In addition, we need to enclose string literals within two quotations and date and time literals within two # sign. Strings can contain any characters, including numbers. The following are few examples:

memberName="Turban, John."
TelNumber="1800-900-888-777"
LastDay=#31-Dec-00#
ExpTime=#12:00 am#

### 6.2 Managing Variables

Variables are like mail boxes in the post office. The contents of the variables changes every now and then, just like the mail boxes. In term of VB2010, variables are areas allocated by the computer memory to hold data. Like the mail boxes, each variable must be given a name. To name a variable in Visual Basic 2010, you have to follow a set of rules.

#### 6.2.1 Variable Names

The following are the rules when naming the variables in Visual Basic

• It must be less than 255 characters
• No spacing is allowed
• It must not begin with a number
• Period is not permitted
• Cannot use exclamation mark (!), or the characters @, &, \$, #
• Cannot repeat names within the same level of scope.

Examples of valid and invalid variable names are displayed in Table 6.4

##### Table 6.4 Examples of Valid and Invalid Variable Names
Valid Name Invalid Name
My_Car My.Car
ThisYear 1NewBoy
Long_Name_Can_Be_USED He&HisFather *& Not allowed

#### 6.2.2 Declaring Variables

In Visual Basic 2010, one needs to declare the variables before using them by assigning names and data types. If you fail to do so, the program will show an error. They are normally declared in the general section of the codes' windows using the Dim statement. The syntax is as follows:

`Dim Variable Name As Data Type`

#### Example 6.1

```Private Sub Form1_Load(ByVal sender As System.Object, ByVal e As System.EventArgs) Handles MyBase.Load
Dim yourName As String
Dim firstnum As Integer
Dim secondnum As Integer
Dim total As Integer
Dim doDate As Date
End Sub
```

You may also combine them in one line, separating each variable with a comma, as follows:

```Dim password As String, yourName As String, firstnum As Integer,.............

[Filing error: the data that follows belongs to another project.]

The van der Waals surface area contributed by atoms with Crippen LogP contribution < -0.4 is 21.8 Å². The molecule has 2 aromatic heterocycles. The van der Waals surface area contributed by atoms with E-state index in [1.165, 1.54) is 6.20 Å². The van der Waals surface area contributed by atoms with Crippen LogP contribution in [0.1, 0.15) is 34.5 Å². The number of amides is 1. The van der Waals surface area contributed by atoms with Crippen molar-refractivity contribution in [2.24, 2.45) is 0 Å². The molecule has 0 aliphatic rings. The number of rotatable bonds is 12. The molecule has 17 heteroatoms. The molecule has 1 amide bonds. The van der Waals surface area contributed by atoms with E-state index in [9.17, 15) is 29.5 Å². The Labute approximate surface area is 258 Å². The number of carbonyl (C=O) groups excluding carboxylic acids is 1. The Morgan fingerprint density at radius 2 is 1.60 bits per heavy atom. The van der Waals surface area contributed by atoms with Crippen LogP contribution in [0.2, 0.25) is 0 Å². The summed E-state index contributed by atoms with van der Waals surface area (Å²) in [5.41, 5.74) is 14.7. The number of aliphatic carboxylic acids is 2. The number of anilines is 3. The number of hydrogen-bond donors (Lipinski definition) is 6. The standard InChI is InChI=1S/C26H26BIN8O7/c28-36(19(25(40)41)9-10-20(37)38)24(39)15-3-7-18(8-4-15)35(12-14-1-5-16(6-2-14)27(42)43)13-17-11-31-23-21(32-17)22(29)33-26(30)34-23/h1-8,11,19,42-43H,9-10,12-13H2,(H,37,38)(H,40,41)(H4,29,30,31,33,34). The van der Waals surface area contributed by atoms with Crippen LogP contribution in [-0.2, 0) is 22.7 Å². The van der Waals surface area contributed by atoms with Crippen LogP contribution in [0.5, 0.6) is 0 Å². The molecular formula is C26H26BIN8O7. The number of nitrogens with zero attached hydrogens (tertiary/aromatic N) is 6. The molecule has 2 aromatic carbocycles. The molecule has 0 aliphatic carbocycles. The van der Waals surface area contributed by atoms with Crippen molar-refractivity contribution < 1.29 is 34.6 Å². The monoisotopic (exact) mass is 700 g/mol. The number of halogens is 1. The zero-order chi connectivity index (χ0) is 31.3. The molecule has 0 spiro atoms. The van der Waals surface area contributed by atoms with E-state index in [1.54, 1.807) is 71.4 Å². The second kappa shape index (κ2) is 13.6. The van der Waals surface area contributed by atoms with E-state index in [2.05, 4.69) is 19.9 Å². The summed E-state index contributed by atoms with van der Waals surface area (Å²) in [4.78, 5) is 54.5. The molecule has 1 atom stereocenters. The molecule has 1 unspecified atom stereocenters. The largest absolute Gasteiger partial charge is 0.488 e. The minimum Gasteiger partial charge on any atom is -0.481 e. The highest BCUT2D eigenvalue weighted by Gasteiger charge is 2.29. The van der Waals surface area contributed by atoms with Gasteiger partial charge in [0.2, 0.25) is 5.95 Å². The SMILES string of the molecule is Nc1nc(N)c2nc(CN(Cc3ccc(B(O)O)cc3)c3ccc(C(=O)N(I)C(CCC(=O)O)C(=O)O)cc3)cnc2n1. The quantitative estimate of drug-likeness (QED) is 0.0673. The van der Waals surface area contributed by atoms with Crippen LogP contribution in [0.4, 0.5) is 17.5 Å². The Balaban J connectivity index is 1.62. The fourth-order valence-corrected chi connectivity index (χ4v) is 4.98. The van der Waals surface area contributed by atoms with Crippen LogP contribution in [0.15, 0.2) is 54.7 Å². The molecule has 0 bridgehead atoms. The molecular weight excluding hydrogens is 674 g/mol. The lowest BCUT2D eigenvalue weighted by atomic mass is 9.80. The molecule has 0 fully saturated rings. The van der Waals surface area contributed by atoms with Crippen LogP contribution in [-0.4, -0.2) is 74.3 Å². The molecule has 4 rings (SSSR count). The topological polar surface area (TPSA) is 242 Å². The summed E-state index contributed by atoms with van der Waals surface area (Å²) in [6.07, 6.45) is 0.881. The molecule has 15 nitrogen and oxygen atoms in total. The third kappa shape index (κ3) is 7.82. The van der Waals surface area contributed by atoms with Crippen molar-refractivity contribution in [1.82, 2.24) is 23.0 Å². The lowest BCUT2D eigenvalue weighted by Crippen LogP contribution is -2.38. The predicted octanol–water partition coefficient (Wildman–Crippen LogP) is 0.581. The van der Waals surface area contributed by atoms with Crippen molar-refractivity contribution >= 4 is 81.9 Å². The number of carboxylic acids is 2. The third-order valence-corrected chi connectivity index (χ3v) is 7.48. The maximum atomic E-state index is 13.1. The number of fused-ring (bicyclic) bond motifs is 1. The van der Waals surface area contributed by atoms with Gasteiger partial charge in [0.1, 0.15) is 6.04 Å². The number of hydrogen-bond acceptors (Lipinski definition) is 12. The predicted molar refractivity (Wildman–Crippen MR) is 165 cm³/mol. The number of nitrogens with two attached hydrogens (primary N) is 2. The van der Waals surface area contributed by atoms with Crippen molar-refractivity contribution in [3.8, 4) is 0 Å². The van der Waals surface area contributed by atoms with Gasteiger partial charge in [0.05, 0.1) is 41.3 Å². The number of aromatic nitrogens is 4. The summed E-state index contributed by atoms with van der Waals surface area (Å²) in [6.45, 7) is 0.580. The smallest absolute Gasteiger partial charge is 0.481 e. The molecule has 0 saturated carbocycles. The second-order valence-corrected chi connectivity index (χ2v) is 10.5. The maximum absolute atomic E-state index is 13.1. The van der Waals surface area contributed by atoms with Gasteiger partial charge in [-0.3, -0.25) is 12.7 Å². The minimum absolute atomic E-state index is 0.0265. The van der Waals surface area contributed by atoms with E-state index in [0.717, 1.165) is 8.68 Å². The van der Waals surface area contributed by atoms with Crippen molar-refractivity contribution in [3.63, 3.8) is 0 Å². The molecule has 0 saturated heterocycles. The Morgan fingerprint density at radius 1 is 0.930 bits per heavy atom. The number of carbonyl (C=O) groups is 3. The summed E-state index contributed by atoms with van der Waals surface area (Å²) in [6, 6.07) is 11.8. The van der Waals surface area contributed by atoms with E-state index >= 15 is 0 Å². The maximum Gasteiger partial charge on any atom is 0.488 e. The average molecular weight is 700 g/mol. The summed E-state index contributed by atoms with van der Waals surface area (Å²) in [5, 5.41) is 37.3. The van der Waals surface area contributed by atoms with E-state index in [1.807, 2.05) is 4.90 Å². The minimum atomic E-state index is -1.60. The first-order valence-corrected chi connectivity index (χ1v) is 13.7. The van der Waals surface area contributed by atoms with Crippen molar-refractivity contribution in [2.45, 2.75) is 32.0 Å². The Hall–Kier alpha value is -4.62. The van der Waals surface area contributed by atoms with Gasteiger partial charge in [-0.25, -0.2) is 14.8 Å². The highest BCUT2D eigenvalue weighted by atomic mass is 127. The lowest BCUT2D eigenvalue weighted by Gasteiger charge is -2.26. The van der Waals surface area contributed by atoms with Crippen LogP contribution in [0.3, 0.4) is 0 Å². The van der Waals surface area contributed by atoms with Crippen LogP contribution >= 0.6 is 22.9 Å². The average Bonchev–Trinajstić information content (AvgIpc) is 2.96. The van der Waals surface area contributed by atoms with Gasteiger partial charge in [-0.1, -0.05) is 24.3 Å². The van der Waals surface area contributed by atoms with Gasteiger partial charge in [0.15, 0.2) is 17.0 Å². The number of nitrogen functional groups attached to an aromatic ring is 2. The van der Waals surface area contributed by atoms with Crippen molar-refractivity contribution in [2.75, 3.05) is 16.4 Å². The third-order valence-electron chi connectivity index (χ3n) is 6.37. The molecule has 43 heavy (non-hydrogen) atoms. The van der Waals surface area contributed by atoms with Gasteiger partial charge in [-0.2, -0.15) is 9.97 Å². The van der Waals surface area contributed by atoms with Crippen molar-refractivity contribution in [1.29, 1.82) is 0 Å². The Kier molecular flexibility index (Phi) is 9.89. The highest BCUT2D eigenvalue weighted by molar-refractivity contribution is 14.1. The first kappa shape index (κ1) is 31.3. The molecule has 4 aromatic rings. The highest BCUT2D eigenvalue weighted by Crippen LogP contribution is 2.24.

```

For string declaration, there are two possible formats, one for the variable-length string and another for the fixed-length string. For the variable-length string, just use the same format as example 6.1 above. However, for the fixed-length string, you have to use the format as shown below:

```Dim VariableName as String * n
```
where n defines the number of characters the string can hold.

#### Example 6.2

```Dim yourName as String * 10
```

yourName can hold no more than 10 Characters.

#### 6.2.3 Assigning Values to Variables

After declaring various variables using the Dim statements, we can assign values to those variables. The general format of an assignment is

```Variable=Expression
```

The variable can be a declared variable or a control property value. The expression could be a mathematical expression, a number, a string, a Boolean value (true or false) and etc. The following are some examples:

```firstNumber=100
secondNumber=firstNumber-99
Label1.Visible = True
Command1.Visible = false
Label4.Caption = textbox1.Text
ThirdNumber = Val(usernum1.Text)
total = firstNumber + secondNumber+ThirdNumber
```

### 6.3 Constants

Constants are different from variables in the sense that their values do not change during the running of the program.

#### 6.3.1 Declaring a Constant

The syntax to declare a constant is

```Const Constant Name As Data Type = Value
```

#### Example 6.3

```Private Sub Form1_Load(ByVal sender As System.Object, ByVal e As System.EventArgs) Handles MyBase.Load
Const Pi As Single=3.142
Const Temp As Single=37
Const Score As Single=100
End Sub
```